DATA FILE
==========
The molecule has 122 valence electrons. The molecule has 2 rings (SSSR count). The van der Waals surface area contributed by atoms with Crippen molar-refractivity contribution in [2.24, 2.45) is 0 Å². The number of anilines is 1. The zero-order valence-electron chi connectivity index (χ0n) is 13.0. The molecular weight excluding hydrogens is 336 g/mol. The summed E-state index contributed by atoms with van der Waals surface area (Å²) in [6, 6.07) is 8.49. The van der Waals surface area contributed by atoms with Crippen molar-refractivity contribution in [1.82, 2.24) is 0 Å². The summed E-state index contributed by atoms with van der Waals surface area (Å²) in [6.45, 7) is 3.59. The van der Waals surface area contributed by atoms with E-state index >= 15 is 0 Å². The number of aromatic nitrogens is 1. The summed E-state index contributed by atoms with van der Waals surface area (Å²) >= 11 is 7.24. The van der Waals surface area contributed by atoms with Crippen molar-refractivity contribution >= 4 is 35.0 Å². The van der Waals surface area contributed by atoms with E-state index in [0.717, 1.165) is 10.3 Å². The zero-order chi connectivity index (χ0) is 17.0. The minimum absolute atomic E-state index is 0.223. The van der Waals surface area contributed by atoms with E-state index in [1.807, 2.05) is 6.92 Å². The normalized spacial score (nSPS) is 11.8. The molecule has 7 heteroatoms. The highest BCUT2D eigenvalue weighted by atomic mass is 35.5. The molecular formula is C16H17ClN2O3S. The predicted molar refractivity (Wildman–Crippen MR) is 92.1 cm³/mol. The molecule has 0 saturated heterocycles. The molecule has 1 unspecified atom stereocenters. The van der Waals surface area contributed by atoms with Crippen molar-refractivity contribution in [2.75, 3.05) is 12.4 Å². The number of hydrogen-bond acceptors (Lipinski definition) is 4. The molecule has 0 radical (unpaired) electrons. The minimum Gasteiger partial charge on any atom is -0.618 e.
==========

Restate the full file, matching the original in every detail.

The molecule has 122 valence electrons. The molecule has 2 rings (SSSR count). The van der Waals surface area contributed by atoms with Crippen molar-refractivity contribution in [2.24, 2.45) is 0 Å². The number of anilines is 1. The zero-order valence-electron chi connectivity index (χ0n) is 13.0. The molecular weight excluding hydrogens is 336 g/mol. The summed E-state index contributed by atoms with van der Waals surface area (Å²) in [6, 6.07) is 8.49. The van der Waals surface area contributed by atoms with Crippen molar-refractivity contribution in [1.82, 2.24) is 0 Å². The summed E-state index contributed by atoms with van der Waals surface area (Å²) in [6.45, 7) is 3.59. The van der Waals surface area contributed by atoms with E-state index >= 15 is 0 Å². The number of aromatic nitrogens is 1. The summed E-state index contributed by atoms with van der Waals surface area (Å²) >= 11 is 7.24. The van der Waals surface area contributed by atoms with Crippen molar-refractivity contribution >= 4 is 35.0 Å². The van der Waals surface area contributed by atoms with E-state index in [0.717, 1.165) is 10.3 Å². The zero-order chi connectivity index (χ0) is 17.0. The minimum absolute atomic E-state index is 0.223. The van der Waals surface area contributed by atoms with E-state index in [1.807, 2.05) is 6.92 Å². The normalized spacial score (nSPS) is 11.8. The molecule has 7 heteroatoms. The highest BCUT2D eigenvalue weighted by atomic mass is 35.5. The molecular formula is C16H17ClN2O3S. The predicted molar refractivity (Wildman–Crippen MR) is 92.1 cm³/mol. The molecule has 0 saturated heterocycles. The molecule has 1 unspecified atom stereocenters. The van der Waals surface area contributed by atoms with Crippen molar-refractivity contribution in [2.75, 3.05) is 12.4 Å². The number of hydrogen-bond acceptors (Lipinski definition) is 4. The molecule has 0 radical (unpaired) electrons. The minimum Gasteiger partial charge on any atom is -0.618 e.